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First year undergraduate courses in Language and Linguistics Louise Mullany School of English Studies University of Nottingham 29th October 2004 Subject.

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Presentation on theme: "First year undergraduate courses in Language and Linguistics Louise Mullany School of English Studies University of Nottingham 29th October 2004 Subject."— Presentation transcript:

1 First year undergraduate courses in Language and Linguistics Louise Mullany School of English Studies University of Nottingham 29th October 2004 Subject Centre for Languages Linguistics and Area Studies, CILT

2 First year courses in the School of English Studies WHY? Modern English Language section One first year core course Runs across both semesters Compulsory for SH and JH English Studies Students Language as discourse: linguistic description conducted in conjunction with analysis of social and cultural contexts Structure of language is taught through practical examples of linguistic analysis of authentic written and spoken discourse Language and Context

3 Overall aims of Language and Context Provide students with the essential foundational skills required to be able to succeed in all other Modern English Language modules throughout the rest of their degree Provide students with core terminology Introduce them to key areas of linguistic study Introduce them to all MEL staff and their research interests: research-led teaching

4 Course overview Essential Course book: Carter et al. (2001) Working With Texts: A Core Introduction to Language Analysis. London: Routledge. First semester: predominantly a focus on vocabulary, drawing on a variety of different linguistic sub-disciplines to illustrate the usefulness of being able to conduct linguistic analyses. Second semester: First half focuses on grammar and syntax. Second half: introduces students to the other areas of language and linguistic study that they will encounter later in their studies: phonetics and phonology, semantics and pragmatics, psycholinguistics Other resources: Crystals (2004) Rediscover Grammar. Second Edition. RELI: Jackson, H. (2002) Grammar and Vocabulary. Intertext series Extensive secondary reading list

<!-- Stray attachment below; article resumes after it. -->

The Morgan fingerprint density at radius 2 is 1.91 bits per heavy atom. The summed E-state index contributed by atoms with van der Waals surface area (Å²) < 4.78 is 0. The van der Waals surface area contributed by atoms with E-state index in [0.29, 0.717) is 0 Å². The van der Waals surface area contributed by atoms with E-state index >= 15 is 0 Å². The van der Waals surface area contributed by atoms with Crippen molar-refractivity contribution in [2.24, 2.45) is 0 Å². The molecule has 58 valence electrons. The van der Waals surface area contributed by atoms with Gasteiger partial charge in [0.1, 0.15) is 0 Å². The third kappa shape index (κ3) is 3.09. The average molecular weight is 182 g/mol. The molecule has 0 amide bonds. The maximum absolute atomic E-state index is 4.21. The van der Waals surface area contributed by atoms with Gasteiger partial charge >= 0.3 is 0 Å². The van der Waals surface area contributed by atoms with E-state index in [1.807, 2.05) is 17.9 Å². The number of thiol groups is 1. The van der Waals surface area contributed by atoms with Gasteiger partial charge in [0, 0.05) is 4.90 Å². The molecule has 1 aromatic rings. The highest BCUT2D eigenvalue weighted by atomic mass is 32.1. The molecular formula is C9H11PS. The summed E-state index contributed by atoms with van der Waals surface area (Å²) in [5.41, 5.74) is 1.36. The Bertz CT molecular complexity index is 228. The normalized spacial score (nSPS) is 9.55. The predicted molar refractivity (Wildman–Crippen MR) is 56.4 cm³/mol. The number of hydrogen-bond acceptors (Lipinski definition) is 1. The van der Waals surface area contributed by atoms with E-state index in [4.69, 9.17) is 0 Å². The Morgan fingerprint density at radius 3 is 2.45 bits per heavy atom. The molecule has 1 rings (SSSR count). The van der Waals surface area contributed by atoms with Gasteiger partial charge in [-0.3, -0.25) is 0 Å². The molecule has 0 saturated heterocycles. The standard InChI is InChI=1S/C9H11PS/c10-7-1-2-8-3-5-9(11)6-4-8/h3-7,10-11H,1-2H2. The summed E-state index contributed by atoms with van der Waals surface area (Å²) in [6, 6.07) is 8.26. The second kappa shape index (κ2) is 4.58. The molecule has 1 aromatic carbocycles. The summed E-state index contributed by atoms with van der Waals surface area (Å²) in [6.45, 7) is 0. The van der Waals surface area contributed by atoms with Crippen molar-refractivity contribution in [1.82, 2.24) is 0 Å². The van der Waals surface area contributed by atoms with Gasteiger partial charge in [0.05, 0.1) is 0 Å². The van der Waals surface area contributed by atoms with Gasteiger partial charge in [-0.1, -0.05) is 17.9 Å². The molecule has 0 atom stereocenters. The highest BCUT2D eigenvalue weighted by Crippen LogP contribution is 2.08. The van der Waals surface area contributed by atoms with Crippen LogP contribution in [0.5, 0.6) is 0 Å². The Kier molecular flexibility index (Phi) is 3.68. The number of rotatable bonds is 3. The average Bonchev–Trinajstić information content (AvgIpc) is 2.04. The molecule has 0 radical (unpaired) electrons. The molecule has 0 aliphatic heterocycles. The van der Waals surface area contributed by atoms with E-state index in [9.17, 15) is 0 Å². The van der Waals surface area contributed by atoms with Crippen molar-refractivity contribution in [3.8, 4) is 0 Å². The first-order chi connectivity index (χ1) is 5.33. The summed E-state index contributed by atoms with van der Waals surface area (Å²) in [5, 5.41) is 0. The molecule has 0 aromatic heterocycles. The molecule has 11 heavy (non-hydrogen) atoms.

5 Course outline I: Autumn Semester Weekly schedule: 1. Introduction 2. What is a word? Lexicology/Semantics 3. Words in discourseDiscourse Analysis 4. Language, gender,Sociolinguistics words and viewpoints 5. Formality and informalityDiscourse Analysis 6. Words and computersCorpus Linguistics 7. Metaphor and idiomLiterary Linguistics 8. Words in textsLiterary Linguistics 9. Literary texts: cohesionLiterary Linguistics 10. Revision lecture Fortnightly seminars WebCT: additional seminar notes, quizzes etc.

6 Course outline II: Spring Semester Weekly Schedule: 1. Grammar and text I 2. Grammar and text II 3. Grammar: clause analysis 4. Grammar and ideology 5. Sounds and textsPhonetics 6. Language, discourse and identitySociolinguistics 7. Language and the mindPsycholinguistics 8. Speech, grammar and discourseDiscourse analysis 9. Meaning in contextSemantics/Pragmatics 10. Applying language in contextApplied Linguistics {(Critical) Discourse Analysis}

7 Assessment I Autumn semester: 2-hour unseen examination 3 sections: A: Core terms: definitions and examples Define and give an example of an inflectional morpheme Define and give an example of cataphoric reference B: Essay question What is a metaphor? In arriving at your definition you should consider the relationship with simile, analogy, metonymy and be able to give several examples to illustrate your arguments C: Re-writing exercise: Critical commentary on changes to the language (formality/informality, lexical and grammatical cohesion, sexist language etc.) A travel brochure article in the style of an to a friend An extract from Dracula in the style of a travel brochure etc.

8 Assessment II 3,000 word project Select a written text (no more than 500 words) and conduct an analysis of the language used, paying particular attention to grammatical features. You should then analyse other features of language drawing on any appropriate analytical frameworks which you have learnt during the second half of the course. Newspaper articles, magazines, textbooks, leaflets, brochures, literary texts etc. Developed in close consultation with seminar tutors

9 Areas of linguistics What? Discourse analysis Sociolinguistics (practical phonetics) Literary Linguistics Applied Linguistics Corpus Linguistics Pragmatics Psycholinguistics

10 Entry requirements How? School of English Studies Do not currently have A-level English Language as a prerequisite English Literature: only prerequisite Around 10% of our current undergraduates have done A-level English Language: do have mixed abilities, but vast majority have never done any English language study before.


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